Originally uploaded by Saad..
It is easy to forget that creativity or innovation doesn’t "just happen". Even if you work in a "creative" team … there is no guarantee that creativity will occur — you need to find ways to boost the chances of your work being viewed as innovative.
Sometimes it takes coffee (in my case, plenty of it), at other times sugar. But in almost all instances, creativity and innovation take TIME and (horror of all horrors) planning.
Brainstorming is often seen as an end in itself, rather than a small step in a creative process. And while brainstorming can help bring out or enhance ideas, the breakthroughs that we look for often occur in isolation, appear unexpectedly and sometimes take extra time and effort to connect with your own thoughts and those of your team. Hmmm … starting to sound strange — what am I talking about?
The secret to creativity is preparation. And creative preparation is focused as well as undisciplined (or chaotic). You need to immerse yourself in the world, its ideas, images and trends, but you also need to stand apart. You need to LISTEN to the breathing of the world, get inside the skin of others and look with the eyes of a stranger at the life you live everyday. In short, the best preparation for creativity is LIFE (but from the outside-in). [Actually I don’t know if I really agree with this, but I am going with it.]
You also need inspiration. Not an idea … but breath. Your ideas need to live, they need to take a breath and come to life. So, when you get a brief or a request, take a pad and write down the first thing that comes to mind. Draw a picture if that is what works. Just make sure you do it straight away. Once you have your small piece of inspiration, secret it away somewhere (you will come back to it later).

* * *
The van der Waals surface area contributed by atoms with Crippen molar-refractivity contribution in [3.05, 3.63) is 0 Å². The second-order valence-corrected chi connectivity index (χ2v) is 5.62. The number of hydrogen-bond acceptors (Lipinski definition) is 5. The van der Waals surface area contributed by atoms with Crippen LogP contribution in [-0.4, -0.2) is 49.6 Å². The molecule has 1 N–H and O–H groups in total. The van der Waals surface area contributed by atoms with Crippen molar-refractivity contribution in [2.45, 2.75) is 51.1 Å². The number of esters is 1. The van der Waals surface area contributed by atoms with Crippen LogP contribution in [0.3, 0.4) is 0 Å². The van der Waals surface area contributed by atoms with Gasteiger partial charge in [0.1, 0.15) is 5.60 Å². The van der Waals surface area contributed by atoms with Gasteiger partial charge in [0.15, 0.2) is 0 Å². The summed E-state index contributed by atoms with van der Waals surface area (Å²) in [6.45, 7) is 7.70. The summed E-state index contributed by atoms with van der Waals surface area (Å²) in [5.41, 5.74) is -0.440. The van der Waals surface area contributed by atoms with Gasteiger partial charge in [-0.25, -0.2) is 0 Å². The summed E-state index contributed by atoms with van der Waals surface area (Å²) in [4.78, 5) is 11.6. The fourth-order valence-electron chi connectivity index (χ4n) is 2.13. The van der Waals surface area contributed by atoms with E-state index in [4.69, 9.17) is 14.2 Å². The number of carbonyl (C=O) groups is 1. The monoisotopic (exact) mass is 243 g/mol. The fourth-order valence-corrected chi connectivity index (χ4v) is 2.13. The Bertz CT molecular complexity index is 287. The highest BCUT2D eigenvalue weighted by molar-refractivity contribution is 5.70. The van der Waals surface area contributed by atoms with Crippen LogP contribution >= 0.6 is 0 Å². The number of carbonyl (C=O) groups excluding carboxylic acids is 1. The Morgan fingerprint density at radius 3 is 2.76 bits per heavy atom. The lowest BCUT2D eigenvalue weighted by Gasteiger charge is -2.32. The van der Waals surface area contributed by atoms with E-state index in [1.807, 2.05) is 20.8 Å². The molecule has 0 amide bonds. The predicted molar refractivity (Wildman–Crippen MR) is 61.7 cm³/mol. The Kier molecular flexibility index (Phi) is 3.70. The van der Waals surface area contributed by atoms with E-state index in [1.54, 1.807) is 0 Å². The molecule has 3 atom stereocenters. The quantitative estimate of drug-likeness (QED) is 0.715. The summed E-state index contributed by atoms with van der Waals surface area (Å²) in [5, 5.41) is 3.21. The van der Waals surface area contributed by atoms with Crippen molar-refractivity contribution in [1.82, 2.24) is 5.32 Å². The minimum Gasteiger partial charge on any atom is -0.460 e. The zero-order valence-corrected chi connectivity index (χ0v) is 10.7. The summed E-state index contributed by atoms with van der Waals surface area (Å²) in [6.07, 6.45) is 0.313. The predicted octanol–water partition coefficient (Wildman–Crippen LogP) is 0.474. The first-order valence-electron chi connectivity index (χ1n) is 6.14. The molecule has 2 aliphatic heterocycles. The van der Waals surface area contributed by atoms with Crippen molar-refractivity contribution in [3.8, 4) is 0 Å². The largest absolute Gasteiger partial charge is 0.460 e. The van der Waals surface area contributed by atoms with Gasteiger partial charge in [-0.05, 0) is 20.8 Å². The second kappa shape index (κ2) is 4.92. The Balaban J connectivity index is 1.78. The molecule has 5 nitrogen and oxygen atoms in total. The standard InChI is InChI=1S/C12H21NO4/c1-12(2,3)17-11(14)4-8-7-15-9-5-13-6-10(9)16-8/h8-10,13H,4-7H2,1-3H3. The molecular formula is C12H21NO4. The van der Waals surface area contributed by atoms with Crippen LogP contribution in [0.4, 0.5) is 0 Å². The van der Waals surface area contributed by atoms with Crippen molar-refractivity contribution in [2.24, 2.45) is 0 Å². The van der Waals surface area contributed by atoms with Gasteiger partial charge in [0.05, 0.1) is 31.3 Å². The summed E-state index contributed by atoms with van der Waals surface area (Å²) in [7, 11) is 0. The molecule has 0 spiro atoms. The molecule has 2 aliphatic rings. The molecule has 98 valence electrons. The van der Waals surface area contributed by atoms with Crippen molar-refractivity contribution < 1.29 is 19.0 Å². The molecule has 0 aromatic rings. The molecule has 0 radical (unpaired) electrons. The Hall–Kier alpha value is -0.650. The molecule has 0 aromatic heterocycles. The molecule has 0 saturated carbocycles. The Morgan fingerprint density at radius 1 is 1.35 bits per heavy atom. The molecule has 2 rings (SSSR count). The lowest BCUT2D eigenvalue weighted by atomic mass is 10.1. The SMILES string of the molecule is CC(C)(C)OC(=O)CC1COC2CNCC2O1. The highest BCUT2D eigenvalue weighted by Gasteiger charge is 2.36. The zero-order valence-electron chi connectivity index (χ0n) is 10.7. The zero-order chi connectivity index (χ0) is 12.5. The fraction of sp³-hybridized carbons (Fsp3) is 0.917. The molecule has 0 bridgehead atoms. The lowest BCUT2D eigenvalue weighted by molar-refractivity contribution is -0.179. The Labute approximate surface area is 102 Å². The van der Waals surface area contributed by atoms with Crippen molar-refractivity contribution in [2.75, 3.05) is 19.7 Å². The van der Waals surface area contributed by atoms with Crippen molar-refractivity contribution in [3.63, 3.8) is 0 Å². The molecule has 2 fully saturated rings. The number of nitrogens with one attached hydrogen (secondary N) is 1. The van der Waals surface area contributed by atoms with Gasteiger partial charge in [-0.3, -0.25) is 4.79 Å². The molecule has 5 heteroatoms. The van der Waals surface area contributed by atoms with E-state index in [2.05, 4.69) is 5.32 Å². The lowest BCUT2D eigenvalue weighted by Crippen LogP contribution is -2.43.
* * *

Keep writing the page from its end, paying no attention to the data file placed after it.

Now you need to research and think … and you also need to continue to work on your OTHER projects. One of the important parts of brainstorming is deep, unconscious processing — you need to let your brain work through the tricks, memories, techniques, stories, images and anecdotes that you have been storing away throughout your life. This is hard work and really cannot be done consciously. If you try to force it, the result won’t ring true.
Then immediately before your brainstorming, pull together some thoughts, write them up in a form that makes sense to you, grab a coffee and head into the meeting.
In the storm
There are lots of tips and tricks to brainstorming, all written by people with more authority and expertise than I. The one thing that is always important to remember is that NO IDEA IS IRRELEVANT. It is easy to forget about the STORM part and focus on the BRAIN — the last thing that you want in a brainstorming meeting is censure. You don’t want self-censure and you don’t want peer or group censure.
Remember to speak up, and speak up early. The earlier you speak up and contribute to a session, the easier it becomes. Put your ideas up on the board. Let others listen to them and add or change them. DON’T BE PRECIOUS.
Categorise and review the information that comes out in your brainstorm. Find the common threads and bring the ideas together … prioritise them in some way and find ways of linking categories — whether as a pictogram or as a word theme/meme.
Now, remember to write it all down. Make a summary of your notes, thoughts and feelings. Share them with the other participants … and determine the NEXT STEPS … and responsibilities. Don’t let the good ideas go to waste — ensure that you are all clear about what happens next, who is going to do it, and when it is due.
Finally, take the ideas that don’t fit, or are not prioritised, and write them onto a SPARE IDEA card. Place these in categorised boxes. Then, next time, when you are sitting through a idea drought, reach into the box of spare ideas and find new inspiration!